Prodigy is the second book in the Legend series, and it takes place in mostly the same type of setting. Before reading through the words that follow, however, it is highly suggested that you read Legend first, as spoilers are present in this review. Day and June are now sixteen-year-olds and fleeing from the Republic. They decide to join up with a resistance group against the Republic known as the Patriots, but
around the same time, the long-time Elector (ruler/dictator) of the Republic dies, leading his twenty-year-old son Anden to succeed him. The Patriots propose that Day and June join their plan to assassinate the new Elector, and from here, the story enters full swing.
The main element of Prodigy that separates it from Legend is how the story now has a bit of a broader setting. Whereas the first book in the series was really focused on solely the Republic, the story now expands to encompass the Colonies of America as well, the other major power in the former United States.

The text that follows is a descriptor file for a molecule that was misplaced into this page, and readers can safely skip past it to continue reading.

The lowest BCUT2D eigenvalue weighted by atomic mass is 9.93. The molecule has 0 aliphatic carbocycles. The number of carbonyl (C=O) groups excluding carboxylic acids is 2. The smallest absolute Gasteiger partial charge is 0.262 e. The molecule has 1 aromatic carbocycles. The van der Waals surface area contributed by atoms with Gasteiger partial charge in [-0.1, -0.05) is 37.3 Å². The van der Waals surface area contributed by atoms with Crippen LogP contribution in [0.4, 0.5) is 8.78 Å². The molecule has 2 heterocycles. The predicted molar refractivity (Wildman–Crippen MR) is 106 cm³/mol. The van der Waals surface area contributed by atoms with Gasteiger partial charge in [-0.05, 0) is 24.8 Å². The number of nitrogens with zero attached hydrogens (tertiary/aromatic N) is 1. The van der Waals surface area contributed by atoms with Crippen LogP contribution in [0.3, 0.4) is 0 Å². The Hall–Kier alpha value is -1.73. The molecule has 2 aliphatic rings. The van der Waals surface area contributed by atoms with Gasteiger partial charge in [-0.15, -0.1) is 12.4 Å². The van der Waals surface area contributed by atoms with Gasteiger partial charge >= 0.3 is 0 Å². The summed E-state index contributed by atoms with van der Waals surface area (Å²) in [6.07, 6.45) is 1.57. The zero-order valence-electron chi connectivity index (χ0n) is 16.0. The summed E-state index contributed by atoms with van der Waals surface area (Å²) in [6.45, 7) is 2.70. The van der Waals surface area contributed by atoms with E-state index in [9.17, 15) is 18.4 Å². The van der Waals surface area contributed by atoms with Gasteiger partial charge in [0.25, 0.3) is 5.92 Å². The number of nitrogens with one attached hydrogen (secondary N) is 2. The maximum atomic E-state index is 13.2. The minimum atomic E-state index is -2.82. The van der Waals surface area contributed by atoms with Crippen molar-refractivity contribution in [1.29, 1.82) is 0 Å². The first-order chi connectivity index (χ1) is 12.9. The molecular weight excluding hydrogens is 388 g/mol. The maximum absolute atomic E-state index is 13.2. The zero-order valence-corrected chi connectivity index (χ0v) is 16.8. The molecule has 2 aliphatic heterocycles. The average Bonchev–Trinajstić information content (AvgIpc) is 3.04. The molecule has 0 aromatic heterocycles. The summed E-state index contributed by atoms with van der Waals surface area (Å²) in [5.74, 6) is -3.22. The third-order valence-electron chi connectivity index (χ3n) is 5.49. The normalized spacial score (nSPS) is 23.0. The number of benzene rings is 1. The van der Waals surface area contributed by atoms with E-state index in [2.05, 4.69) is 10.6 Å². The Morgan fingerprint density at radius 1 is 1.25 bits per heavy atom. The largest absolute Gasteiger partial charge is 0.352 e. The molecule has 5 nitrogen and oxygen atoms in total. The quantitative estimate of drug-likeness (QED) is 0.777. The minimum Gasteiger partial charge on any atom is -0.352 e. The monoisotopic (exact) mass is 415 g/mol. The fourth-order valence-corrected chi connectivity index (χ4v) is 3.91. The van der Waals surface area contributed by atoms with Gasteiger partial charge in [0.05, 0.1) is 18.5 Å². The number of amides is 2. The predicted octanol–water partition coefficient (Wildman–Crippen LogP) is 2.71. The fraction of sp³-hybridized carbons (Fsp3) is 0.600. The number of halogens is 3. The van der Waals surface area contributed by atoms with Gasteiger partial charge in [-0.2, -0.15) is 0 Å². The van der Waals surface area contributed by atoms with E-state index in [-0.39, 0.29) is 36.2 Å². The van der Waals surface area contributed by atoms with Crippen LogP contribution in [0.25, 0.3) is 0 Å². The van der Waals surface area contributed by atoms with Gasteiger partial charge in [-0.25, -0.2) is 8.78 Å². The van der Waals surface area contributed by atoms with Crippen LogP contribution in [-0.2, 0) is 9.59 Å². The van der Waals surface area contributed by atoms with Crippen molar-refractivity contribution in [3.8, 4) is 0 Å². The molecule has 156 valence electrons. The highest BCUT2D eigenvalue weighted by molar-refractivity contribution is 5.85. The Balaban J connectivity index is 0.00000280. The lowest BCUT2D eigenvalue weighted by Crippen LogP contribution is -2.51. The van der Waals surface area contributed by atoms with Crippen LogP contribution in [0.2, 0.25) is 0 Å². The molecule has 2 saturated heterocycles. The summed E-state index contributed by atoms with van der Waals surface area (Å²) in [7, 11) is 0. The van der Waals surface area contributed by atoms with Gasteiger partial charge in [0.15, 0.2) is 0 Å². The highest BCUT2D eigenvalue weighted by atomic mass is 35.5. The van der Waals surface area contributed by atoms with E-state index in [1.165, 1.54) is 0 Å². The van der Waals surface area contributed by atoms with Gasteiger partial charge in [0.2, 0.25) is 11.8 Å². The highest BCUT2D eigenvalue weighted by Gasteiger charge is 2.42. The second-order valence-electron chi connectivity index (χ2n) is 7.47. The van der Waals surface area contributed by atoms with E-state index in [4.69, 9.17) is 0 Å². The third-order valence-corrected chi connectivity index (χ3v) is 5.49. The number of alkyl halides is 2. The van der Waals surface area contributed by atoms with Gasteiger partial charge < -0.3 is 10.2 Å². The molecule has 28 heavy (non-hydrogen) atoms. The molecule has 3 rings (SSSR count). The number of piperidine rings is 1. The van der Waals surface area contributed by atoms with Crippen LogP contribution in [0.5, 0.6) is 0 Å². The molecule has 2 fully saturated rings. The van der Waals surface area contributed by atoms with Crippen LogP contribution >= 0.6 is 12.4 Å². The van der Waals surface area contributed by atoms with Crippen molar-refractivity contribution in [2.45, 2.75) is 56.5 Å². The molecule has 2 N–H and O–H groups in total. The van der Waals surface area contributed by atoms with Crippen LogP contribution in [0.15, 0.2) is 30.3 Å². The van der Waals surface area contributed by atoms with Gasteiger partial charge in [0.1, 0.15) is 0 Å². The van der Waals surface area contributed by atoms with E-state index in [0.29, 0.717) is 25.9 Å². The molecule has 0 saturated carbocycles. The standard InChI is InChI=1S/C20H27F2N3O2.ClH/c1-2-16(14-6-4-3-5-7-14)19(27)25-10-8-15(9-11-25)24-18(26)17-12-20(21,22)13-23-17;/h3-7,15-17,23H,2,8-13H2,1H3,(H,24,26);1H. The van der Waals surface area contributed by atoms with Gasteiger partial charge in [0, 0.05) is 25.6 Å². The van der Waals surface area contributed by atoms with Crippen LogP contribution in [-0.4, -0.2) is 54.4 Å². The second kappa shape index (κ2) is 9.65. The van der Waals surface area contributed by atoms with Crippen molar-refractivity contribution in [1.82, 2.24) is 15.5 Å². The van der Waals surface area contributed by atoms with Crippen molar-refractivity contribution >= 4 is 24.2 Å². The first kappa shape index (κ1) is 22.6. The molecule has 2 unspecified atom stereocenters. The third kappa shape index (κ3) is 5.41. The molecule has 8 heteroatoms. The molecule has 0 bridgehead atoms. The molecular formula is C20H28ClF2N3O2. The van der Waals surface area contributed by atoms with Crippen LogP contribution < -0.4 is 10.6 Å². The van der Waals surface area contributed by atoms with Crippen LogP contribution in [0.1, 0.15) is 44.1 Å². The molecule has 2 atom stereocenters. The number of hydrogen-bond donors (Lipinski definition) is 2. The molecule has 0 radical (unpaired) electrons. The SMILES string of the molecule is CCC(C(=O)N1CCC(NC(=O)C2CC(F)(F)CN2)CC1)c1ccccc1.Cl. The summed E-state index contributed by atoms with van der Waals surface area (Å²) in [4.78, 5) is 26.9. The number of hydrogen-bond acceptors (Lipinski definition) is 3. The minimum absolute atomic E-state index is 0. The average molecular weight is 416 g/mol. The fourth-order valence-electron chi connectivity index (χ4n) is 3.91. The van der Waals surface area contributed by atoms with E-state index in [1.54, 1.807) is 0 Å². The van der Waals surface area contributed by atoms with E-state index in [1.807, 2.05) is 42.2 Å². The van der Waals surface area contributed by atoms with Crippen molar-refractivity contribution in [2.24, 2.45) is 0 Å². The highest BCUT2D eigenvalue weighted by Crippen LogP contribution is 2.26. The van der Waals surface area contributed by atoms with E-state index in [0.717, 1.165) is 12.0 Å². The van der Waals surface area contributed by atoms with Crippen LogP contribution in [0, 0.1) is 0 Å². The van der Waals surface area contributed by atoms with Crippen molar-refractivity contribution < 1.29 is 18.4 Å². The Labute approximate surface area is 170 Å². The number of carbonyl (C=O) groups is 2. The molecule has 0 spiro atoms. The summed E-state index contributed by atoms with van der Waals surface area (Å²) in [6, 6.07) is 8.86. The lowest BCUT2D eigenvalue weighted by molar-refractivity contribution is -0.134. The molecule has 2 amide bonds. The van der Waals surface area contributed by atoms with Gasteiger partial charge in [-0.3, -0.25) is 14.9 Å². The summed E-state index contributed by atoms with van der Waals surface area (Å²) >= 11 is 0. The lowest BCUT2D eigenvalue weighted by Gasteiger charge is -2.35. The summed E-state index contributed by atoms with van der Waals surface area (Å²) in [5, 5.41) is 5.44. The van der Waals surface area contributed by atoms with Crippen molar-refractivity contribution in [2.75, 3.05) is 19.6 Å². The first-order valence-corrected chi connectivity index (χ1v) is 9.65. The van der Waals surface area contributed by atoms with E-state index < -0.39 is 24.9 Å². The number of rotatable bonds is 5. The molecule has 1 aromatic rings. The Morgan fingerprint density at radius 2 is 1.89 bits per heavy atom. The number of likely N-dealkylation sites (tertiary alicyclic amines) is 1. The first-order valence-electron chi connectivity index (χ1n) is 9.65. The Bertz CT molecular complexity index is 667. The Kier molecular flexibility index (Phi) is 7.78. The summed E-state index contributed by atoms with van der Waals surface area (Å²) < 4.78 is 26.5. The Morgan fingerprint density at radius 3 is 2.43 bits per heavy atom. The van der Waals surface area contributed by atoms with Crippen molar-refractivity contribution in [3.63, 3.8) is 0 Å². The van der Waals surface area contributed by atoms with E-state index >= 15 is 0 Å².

The interactions between the story’s two main characters, Day and June, makes the story as engaging as ever, and the plot is just as dynamic as the plot in Legend. Prodigy is, in short, just as engrossing as the first novel of the Legend series. The theme throughout the story of Day and June founding a new version of the Republic with them at the helm, I think, makes the book particularly exciting, and just like Legend, Marie Lu effectively shifts between the perspectives of Day and June every chapter. Lastly, cliffhanger placement at the ends of the chapters makes the book captivating.
Please do check this series out, if you’re just looking for a good read or have even the slightest interest in dystopian/action/even romance novels. The novel tugged at my emotions throughout and led me on a nice rollercoaster of emotions, and I hope you will experience something similar. I guarantee it will be worth your while, and as always, enjoy!
Review By ~ Andrew